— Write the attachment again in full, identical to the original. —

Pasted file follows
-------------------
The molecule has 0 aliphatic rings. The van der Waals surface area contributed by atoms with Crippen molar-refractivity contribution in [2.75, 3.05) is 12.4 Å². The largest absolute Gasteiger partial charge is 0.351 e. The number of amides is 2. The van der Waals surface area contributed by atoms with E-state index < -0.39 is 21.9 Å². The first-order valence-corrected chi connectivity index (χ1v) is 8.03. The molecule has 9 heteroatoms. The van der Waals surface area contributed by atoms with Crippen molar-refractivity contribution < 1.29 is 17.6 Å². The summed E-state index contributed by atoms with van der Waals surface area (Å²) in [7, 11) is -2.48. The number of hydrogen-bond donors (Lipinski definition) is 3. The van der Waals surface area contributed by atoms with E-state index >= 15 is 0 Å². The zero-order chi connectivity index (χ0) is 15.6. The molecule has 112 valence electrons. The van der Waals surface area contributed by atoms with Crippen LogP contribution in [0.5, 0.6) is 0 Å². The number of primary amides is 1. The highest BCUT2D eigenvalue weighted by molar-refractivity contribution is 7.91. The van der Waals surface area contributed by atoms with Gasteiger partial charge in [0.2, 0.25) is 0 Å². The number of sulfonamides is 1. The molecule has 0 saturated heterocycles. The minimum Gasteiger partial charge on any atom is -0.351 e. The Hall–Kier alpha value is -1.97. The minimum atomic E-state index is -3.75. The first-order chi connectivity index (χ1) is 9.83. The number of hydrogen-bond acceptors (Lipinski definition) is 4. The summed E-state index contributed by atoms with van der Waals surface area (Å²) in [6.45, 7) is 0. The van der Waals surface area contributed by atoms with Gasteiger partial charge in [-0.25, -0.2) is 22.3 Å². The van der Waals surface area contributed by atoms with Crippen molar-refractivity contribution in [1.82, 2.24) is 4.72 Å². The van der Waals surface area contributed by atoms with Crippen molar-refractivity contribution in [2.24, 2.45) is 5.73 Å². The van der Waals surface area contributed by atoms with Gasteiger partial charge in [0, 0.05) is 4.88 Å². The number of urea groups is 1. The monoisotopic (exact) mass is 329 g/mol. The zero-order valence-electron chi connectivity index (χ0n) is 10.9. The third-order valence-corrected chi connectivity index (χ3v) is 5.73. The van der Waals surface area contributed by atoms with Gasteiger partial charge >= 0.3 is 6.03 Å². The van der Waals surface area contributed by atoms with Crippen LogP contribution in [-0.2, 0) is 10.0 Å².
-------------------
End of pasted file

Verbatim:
The molecule has 0 aliphatic rings. The van der Waals surface area contributed by atoms with Crippen molar-refractivity contribution in [2.75, 3.05) is 12.4 Å². The largest absolute Gasteiger partial charge is 0.351 e. The number of amides is 2. The van der Waals surface area contributed by atoms with E-state index < -0.39 is 21.9 Å². The first-order valence-corrected chi connectivity index (χ1v) is 8.03. The molecule has 9 heteroatoms. The van der Waals surface area contributed by atoms with Crippen molar-refractivity contribution < 1.29 is 17.6 Å². The summed E-state index contributed by atoms with van der Waals surface area (Å²) in [7, 11) is -2.48. The number of hydrogen-bond donors (Lipinski definition) is 3. The van der Waals surface area contributed by atoms with E-state index >= 15 is 0 Å². The zero-order chi connectivity index (χ0) is 15.6. The molecule has 112 valence electrons. The van der Waals surface area contributed by atoms with Crippen LogP contribution in [0.5, 0.6) is 0 Å². The number of primary amides is 1. The highest BCUT2D eigenvalue weighted by molar-refractivity contribution is 7.91. The van der Waals surface area contributed by atoms with Gasteiger partial charge in [0.2, 0.25) is 0 Å². The number of sulfonamides is 1. The molecule has 0 saturated heterocycles. The minimum Gasteiger partial charge on any atom is -0.351 e. The Hall–Kier alpha value is -1.97. The minimum atomic E-state index is -3.75. The first-order chi connectivity index (χ1) is 9.83. The number of hydrogen-bond acceptors (Lipinski definition) is 4. The summed E-state index contributed by atoms with van der Waals surface area (Å²) in [6.45, 7) is 0. The van der Waals surface area contributed by atoms with Gasteiger partial charge in [-0.25, -0.2) is 22.3 Å². The van der Waals surface area contributed by atoms with Crippen molar-refractivity contribution in [1.82, 2.24) is 4.72 Å². The van der Waals surface area contributed by atoms with Crippen molar-refractivity contribution in [2.24, 2.45) is 5.73 Å². The van der Waals surface area contributed by atoms with Gasteiger partial charge in [0, 0.05) is 4.88 Å². The number of urea groups is 1. The monoisotopic (exact) mass is 329 g/mol. The zero-order valence-electron chi connectivity index (χ0n) is 10.9. The third-order valence-corrected chi connectivity index (χ3v) is 5.73. The van der Waals surface area contributed by atoms with Gasteiger partial charge >= 0.3 is 6.03 Å². The van der Waals surface area contributed by atoms with Crippen LogP contribution in [-0.2, 0) is 10.0 Å².